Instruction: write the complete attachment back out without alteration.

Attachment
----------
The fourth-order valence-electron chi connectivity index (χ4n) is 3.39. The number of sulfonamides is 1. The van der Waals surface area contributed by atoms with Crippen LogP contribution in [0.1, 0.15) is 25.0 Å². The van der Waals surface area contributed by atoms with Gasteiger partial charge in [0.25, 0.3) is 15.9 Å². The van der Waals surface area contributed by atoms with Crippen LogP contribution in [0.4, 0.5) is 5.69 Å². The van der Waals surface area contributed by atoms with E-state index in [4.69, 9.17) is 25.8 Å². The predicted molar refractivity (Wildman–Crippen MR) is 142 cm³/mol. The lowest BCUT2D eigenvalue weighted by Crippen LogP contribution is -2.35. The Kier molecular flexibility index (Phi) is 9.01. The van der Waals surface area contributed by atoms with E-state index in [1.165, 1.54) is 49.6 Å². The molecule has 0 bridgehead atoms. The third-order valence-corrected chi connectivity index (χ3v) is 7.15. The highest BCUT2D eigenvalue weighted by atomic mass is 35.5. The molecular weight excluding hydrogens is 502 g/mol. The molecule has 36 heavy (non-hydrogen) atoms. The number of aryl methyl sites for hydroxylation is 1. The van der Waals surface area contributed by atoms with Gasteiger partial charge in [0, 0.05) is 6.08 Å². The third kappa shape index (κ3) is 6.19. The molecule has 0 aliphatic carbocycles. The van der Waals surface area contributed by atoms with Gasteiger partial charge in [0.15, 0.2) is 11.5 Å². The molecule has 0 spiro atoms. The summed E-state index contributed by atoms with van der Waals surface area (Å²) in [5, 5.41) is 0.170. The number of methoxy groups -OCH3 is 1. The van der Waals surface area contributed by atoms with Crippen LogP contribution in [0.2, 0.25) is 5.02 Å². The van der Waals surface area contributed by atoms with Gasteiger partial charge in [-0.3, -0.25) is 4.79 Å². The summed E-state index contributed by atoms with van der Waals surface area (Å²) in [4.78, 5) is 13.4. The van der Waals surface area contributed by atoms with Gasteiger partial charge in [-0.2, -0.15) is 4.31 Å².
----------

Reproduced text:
The fourth-order valence-electron chi connectivity index (χ4n) is 3.39. The number of sulfonamides is 1. The van der Waals surface area contributed by atoms with Crippen LogP contribution in [0.1, 0.15) is 25.0 Å². The van der Waals surface area contributed by atoms with Gasteiger partial charge in [0.25, 0.3) is 15.9 Å². The van der Waals surface area contributed by atoms with Crippen LogP contribution in [0.4, 0.5) is 5.69 Å². The van der Waals surface area contributed by atoms with E-state index in [4.69, 9.17) is 25.8 Å². The predicted molar refractivity (Wildman–Crippen MR) is 142 cm³/mol. The lowest BCUT2D eigenvalue weighted by Crippen LogP contribution is -2.35. The Kier molecular flexibility index (Phi) is 9.01. The van der Waals surface area contributed by atoms with E-state index in [1.165, 1.54) is 49.6 Å². The molecule has 0 bridgehead atoms. The third-order valence-corrected chi connectivity index (χ3v) is 7.15. The highest BCUT2D eigenvalue weighted by atomic mass is 35.5. The molecular weight excluding hydrogens is 502 g/mol. The molecule has 36 heavy (non-hydrogen) atoms. The number of aryl methyl sites for hydroxylation is 1. The van der Waals surface area contributed by atoms with Gasteiger partial charge in [0, 0.05) is 6.08 Å². The third kappa shape index (κ3) is 6.19. The molecule has 0 aliphatic carbocycles. The van der Waals surface area contributed by atoms with Gasteiger partial charge in [0.15, 0.2) is 11.5 Å². The molecule has 0 spiro atoms. The summed E-state index contributed by atoms with van der Waals surface area (Å²) in [5, 5.41) is 0.170. The number of methoxy groups -OCH3 is 1. The van der Waals surface area contributed by atoms with Crippen LogP contribution in [0.2, 0.25) is 5.02 Å². The van der Waals surface area contributed by atoms with Gasteiger partial charge in [-0.3, -0.25) is 4.79 Å². The summed E-state index contributed by atoms with van der Waals surface area (Å²) in [4.78, 5) is 13.4. The van der Waals surface area contributed by atoms with Gasteiger partial charge in [-0.2, -0.15) is 4.31 Å².